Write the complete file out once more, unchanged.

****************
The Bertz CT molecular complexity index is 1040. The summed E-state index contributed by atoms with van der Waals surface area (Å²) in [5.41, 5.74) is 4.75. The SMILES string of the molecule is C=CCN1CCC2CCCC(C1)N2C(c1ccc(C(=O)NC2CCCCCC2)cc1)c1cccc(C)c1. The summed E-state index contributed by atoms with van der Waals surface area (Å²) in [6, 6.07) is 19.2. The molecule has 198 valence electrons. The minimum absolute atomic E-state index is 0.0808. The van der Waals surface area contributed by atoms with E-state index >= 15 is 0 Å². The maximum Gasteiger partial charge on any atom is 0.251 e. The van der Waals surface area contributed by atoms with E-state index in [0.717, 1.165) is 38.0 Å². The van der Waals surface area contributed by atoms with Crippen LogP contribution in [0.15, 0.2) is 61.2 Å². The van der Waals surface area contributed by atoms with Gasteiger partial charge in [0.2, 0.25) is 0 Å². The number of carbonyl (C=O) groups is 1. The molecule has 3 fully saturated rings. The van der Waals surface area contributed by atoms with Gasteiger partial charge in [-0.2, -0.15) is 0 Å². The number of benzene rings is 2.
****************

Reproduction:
The Bertz CT molecular complexity index is 1040. The summed E-state index contributed by atoms with van der Waals surface area (Å²) in [5.41, 5.74) is 4.75. The SMILES string of the molecule is C=CCN1CCC2CCCC(C1)N2C(c1ccc(C(=O)NC2CCCCCC2)cc1)c1cccc(C)c1. The summed E-state index contributed by atoms with van der Waals surface area (Å²) in [6, 6.07) is 19.2. The molecule has 198 valence electrons. The minimum absolute atomic E-state index is 0.0808. The van der Waals surface area contributed by atoms with E-state index >= 15 is 0 Å². The maximum Gasteiger partial charge on any atom is 0.251 e. The van der Waals surface area contributed by atoms with E-state index in [0.717, 1.165) is 38.0 Å². The van der Waals surface area contributed by atoms with Crippen LogP contribution in [0.15, 0.2) is 61.2 Å². The van der Waals surface area contributed by atoms with Gasteiger partial charge in [0.2, 0.25) is 0 Å². The number of carbonyl (C=O) groups is 1. The molecule has 3 fully saturated rings. The van der Waals surface area contributed by atoms with Gasteiger partial charge in [-0.2, -0.15) is 0 Å². The number of benzene rings is 2.